Most of my nearly 5 month pregnancy was complicated. At week 8 I had what seamed to be a typical miscarriage, a gush of amniotic fluid and a little bleeding. I phoned Uva, our mid-wife a distancia in Costa Rica and she explained that a miscarriage is what it seamed to be, she suggested I allow my body to go through the purging naturally and in a few weeks go get an ultrasound to make sure all is out, this way the uterus can recover and be healthy again. My body didn’t purge much else other than some spotting and I continued to feel pregnant but Uva had already explained how it takes the body sometime to level out the hormones and go back to it’s previous state. So around week 14 I went in for an ultrasound and voilà there was a healthy big baby in there, we were all very surprised so we deduced that perhaps I was caring twins and in the “survival of the fittest” one didn’t make it. But after this ultrasound I began passing small blood clots and having strong scrams every few days. I though maybe finally my body was releasing the lost twin but wasn’t sure so I began seeing a group of mid-wives who also couldn’t figure it out so around week 19 they sent me to a placenta specialist to determine what the problem was. By then Jay and I had already done our own online search and with my symptoms deduced I had placenta abruption which means separation of the placenta from the wall of the uterus. The specialist after a long ultrasound (which by the way I am completely against during pregnancy) could only tell that the existing baby’s placenta was attached close to the cervix which could mean that perhaps there was placenta previa at the very beginning of the pregnancy. Placenta previa is when the placenta is blocking the neck of the uterus. This specialist also noticed that on the other side of my cervix was accumulated a lot of old blood clots which where causing my bleeding and spotting. So perhaps a combination of placenta previa and a twin were the cause for my complicated pregnancy but he assured me that the existing baby and it’s placenta were fine and that once all of those blood clots came out I should be able to have a normal birth.
So 3 days later on Saturday November 9, 2013 at 10am when I began having strong cramps and passing blood clots I was positive that I would get rid of these and be done with it. Cramps turned into contractions that got closer and closer together. I was already nearly 19 weeks and had been feeling the baby’s movements for a few weeks but some time that afternoon I stopped feeling the baby. My body was going into full labor so Jay and I decided to go to the hospital, our first hospital birth experience. My previous 3 births had been at a natural birthing center, a home birth and a boat birth. All of the staff at the hospital were very respectful in letting us do things our way and birth naturally without any intervention. I gave birth to Esperanza at 9pm, she came out along with her placenta and still inside her sack, which I nearly tore open with my teeth in a spontaneous and natural reaction if it weren’t for a prepared and attentive nurse that rushed over with a pair of scissors before I gave into my cave woman instincts. I took her out of her sack and looked her all over, she was perfect, she had everything and all her parts were proportional but she didn’t have a heart beat. The nurse wrapped her up in a pink hand-knitted blanket and put on that miniature hat. I could not believe I would have had yet another girl and wondered if I could make a boy at all. If it weren’t for Jay pouring all his energy into me I could have not been able to give birth that night. It was by far my hardest birth experience physically as well as emotionally. I had no big strong baby wanting to come out and helping me birth it, during my contractions I would try grabbing her with whatever muscles we women have in our bellies and uterus to grab babies and push them out but it was like hugging the air rather than a person, I felt nothing to grab to push out, she was only 9 oz. When I was close to giving up Jay whispered in my ear “you can do this”, I am so lucky to have such a strong, supportive and wise man in my life.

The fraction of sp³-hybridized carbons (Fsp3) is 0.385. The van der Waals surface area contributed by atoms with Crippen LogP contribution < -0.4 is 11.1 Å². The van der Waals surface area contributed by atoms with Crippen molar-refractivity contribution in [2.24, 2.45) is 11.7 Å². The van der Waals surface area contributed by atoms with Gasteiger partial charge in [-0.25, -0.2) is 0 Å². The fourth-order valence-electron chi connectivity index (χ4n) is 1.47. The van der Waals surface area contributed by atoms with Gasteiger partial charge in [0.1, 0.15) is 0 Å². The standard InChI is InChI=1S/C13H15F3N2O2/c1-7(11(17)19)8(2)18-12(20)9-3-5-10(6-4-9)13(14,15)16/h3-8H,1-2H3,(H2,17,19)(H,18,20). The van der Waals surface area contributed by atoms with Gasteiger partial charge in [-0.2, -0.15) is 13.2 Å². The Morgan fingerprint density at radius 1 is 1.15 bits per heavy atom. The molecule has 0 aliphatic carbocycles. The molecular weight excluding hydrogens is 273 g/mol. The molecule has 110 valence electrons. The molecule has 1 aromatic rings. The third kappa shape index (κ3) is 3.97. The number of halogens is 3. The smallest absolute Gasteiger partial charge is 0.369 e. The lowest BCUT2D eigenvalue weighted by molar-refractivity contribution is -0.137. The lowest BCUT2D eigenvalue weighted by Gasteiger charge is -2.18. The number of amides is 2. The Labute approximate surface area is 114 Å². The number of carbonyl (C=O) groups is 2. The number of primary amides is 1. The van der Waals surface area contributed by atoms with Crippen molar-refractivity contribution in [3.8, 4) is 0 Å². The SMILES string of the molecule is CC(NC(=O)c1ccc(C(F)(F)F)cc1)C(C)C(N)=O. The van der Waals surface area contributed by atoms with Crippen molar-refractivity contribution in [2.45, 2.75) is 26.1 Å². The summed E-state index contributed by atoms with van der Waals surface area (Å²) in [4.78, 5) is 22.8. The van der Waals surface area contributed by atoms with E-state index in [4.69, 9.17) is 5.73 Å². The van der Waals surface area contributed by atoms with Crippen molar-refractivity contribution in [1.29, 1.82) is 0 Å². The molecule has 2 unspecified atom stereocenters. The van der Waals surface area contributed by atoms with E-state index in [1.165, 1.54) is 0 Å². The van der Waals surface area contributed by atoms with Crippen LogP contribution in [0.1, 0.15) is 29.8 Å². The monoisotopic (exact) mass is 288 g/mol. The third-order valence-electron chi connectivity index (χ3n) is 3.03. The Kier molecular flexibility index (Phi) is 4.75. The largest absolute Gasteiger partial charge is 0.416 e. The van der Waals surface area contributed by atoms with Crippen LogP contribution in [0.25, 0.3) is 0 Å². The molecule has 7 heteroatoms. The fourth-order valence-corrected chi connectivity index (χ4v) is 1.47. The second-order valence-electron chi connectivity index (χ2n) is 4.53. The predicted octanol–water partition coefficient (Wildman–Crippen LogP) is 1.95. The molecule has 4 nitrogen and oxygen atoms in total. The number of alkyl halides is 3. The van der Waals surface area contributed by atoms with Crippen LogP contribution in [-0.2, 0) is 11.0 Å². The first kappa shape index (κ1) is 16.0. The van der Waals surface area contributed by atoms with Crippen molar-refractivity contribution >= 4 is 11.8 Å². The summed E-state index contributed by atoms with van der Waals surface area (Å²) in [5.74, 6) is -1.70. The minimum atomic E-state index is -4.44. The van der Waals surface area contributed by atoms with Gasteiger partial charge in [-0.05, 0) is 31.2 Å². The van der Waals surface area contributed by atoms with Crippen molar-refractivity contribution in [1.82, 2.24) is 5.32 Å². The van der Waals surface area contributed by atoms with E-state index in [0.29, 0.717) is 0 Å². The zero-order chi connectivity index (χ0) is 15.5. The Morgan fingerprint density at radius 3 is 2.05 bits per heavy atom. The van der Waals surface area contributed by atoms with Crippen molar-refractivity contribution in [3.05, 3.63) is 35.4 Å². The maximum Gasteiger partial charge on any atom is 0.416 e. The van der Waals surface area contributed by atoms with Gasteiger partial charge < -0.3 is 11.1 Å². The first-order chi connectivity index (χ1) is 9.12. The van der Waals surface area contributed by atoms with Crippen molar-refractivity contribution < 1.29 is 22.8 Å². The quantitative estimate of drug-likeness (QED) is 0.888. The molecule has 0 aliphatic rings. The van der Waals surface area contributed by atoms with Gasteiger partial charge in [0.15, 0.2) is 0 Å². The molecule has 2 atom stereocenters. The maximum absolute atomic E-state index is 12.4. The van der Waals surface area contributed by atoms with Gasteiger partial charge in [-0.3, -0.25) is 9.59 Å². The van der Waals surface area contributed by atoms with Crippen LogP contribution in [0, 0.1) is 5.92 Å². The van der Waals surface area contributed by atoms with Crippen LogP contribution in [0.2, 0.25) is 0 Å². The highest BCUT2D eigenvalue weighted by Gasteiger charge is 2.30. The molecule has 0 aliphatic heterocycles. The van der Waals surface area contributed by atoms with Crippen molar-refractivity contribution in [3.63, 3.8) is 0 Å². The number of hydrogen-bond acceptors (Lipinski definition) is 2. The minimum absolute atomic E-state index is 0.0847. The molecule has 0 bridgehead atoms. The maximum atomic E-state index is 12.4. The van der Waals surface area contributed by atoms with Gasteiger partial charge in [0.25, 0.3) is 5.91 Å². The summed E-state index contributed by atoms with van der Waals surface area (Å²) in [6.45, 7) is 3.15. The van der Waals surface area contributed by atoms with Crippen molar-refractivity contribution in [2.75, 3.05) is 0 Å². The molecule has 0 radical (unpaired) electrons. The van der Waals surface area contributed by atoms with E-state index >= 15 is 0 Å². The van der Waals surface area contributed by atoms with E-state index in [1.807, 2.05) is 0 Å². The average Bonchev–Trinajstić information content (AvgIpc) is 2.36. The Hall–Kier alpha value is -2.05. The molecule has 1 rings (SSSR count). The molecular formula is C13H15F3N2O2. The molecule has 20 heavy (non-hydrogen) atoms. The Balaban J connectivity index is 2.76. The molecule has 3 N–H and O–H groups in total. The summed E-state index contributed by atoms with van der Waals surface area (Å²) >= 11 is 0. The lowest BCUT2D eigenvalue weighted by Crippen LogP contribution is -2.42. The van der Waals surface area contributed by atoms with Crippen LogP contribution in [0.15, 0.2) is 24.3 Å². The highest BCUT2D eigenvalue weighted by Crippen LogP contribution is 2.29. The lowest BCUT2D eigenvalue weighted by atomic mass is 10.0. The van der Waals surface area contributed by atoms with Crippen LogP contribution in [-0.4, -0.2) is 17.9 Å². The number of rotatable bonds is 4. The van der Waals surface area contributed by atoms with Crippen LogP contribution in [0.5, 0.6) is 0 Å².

I am thankful for the family I have been given, for the health we all enjoy and I surrender to nature and acknowledge that it knows best. For placenta abruption doctors request bed rest or bed arrest, were woman lay in bed for their entire pregnancy to ensure the baby comes to term. Are those babies healthy? Were they really suppose to be born? Or is it modern medicine and desperate parents going against nature? Esperanza perhaps would have never been a healthy person, it was not her time to come to this world, she knew it, or perhaps she wanted to be with her twin sibling. Our entire family accepted her short time in our lives as she grew in my belly. The girls always include her when speaking about our family members, they believe she has become a mermaid and lives in Atlantis.